To a certain segment of the male population (say, 90% of it), having two penises sounds like some sort of dream scenario full of functional and sexual possibilities, but the truth behind the very real syndrome is much less glamorous than the high-end porno you’d imagine. It’s called diphallia, and as you can guess, it’s very rare, occurring once in ever 5 to 6 million births. There are currently around 100 documented instances around the world.
For someone with diphallia, it’s extremely rare that both penises are full sized and fully functional (sorry, guys). In fact, in some cases, the second penis is so nonfunctional, the person doesn’t even realize it exists — as with the “buried diphallus” that is hidden from sight. The extent of the abnormality varies and can range from two “heads” extending from one shaft to two whole separate phalluses (one typically smaller than the other). Often accompanying multiple penises are other birth defects affecting nearby body parts, such as multiple rectums, bladders and/or colons, displaced scrotum, spinal deformities, displaced urethral opening, malformed anus and a bladder that forms on the outside of the body. So, yeah, enjoy those two penises, fellas.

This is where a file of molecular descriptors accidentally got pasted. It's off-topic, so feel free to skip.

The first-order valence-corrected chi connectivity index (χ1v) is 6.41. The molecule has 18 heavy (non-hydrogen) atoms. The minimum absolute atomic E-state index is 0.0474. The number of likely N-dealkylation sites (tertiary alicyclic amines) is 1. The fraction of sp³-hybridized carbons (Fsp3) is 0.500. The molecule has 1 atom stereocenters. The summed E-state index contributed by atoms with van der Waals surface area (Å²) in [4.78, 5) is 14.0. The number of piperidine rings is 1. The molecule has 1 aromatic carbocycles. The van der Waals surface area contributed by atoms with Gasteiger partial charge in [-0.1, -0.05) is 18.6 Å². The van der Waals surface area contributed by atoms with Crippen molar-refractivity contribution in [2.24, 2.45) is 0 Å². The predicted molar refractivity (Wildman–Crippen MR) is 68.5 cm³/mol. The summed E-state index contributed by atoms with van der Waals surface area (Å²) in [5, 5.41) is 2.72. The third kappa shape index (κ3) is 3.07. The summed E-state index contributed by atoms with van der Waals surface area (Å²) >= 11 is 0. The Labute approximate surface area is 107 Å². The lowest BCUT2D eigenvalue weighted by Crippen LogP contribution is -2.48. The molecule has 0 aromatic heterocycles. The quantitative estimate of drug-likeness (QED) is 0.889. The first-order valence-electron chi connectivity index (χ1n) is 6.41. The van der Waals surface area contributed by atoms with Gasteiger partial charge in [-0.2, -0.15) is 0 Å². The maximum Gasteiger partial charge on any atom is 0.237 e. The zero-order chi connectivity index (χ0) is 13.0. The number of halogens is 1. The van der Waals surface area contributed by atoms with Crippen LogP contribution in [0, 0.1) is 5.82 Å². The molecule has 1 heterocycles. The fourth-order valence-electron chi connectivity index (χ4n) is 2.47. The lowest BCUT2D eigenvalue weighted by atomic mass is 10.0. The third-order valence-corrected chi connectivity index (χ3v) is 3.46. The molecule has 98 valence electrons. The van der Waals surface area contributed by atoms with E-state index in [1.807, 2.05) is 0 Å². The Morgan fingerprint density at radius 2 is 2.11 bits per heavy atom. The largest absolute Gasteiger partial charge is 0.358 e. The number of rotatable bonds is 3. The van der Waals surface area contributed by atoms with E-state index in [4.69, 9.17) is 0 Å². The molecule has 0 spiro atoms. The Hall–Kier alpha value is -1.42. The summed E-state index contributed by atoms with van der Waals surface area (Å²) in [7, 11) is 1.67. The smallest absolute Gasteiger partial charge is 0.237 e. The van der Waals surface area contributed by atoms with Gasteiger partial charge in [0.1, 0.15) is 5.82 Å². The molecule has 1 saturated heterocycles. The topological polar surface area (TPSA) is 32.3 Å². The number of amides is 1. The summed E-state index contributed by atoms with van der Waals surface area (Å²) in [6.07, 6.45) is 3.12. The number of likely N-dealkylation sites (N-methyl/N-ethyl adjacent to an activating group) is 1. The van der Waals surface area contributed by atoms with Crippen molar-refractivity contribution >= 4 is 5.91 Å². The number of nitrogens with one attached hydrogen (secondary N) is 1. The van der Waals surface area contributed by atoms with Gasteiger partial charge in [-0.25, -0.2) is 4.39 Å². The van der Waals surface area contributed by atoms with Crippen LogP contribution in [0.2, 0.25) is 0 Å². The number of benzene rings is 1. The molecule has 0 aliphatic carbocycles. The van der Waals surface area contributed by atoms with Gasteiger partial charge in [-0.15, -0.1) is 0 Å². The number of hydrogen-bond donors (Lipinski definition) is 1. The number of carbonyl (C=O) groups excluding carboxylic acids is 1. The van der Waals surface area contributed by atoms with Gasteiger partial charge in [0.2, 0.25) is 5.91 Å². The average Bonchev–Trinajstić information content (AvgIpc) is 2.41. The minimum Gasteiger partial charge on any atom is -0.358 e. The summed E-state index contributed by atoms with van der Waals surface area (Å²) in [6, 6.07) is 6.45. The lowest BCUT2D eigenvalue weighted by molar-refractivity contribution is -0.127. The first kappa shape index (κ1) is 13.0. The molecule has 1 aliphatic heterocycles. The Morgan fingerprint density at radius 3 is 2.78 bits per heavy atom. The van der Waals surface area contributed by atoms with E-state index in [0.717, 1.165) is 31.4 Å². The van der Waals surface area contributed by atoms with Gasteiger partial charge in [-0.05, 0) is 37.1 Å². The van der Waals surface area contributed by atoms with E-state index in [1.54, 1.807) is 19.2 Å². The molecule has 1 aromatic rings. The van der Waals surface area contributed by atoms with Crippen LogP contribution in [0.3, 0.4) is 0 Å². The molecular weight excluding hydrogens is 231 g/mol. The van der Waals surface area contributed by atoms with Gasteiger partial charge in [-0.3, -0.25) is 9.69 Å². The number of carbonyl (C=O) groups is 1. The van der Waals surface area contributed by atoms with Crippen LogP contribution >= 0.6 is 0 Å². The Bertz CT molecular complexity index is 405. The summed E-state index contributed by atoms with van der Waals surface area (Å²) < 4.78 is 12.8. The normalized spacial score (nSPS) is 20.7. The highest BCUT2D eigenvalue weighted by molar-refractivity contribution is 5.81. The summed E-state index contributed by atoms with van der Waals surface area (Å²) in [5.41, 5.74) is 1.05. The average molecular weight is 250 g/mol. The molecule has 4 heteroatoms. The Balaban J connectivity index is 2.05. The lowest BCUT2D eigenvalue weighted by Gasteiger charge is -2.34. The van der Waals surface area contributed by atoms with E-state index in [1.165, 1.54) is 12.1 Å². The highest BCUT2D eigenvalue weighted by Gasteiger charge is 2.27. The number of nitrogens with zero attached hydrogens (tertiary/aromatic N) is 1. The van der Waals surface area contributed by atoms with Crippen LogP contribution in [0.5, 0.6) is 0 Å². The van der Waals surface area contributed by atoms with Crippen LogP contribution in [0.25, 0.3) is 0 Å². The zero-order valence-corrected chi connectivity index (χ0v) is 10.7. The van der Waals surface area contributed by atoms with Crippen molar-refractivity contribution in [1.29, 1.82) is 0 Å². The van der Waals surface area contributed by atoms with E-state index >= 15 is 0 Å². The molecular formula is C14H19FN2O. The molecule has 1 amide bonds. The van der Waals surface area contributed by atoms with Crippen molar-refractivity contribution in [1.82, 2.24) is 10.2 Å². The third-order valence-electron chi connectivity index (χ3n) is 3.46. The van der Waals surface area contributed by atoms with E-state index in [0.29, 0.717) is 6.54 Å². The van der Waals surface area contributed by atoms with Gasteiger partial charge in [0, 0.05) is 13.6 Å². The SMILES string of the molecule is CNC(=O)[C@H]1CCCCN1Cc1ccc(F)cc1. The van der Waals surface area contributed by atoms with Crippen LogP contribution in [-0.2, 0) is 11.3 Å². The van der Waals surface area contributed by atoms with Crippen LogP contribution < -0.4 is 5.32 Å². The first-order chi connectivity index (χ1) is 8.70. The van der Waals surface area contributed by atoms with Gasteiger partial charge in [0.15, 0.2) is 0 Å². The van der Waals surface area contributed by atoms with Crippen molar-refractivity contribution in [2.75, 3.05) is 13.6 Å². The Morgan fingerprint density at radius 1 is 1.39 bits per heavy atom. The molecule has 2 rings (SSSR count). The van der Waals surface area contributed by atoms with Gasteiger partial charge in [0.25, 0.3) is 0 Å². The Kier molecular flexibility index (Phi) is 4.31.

The first reported case of diphallia was in 1609, and perhaps the most famous sufferer from the condition was a 19th century Portuguese man named Juan Baptista dos Santos (emphasis on the “dos”). He had not only two penises, but also two anuses and a third leg (insert obligatory penis joke here) that was in fact two limbs melded together into one nonfunctional mass. Both penises were functional, and reportedly Santos could urinate through both simultaneously and would use both during sexual intercourse, switching to the second penis after the first one was done. Supposedly, he had a torrid affair with Frenchwoman Blanche Dumas, who was likewise born with a third leg and two vaginas.
When all is said and done, diphallia is about as rare a condition as penile agenesis, or being born without a penis, so I suppose it all balances out in the end.
(Sources: National Center for Biotechnology Information, Reuters, The Human Marvels, Hypervocal)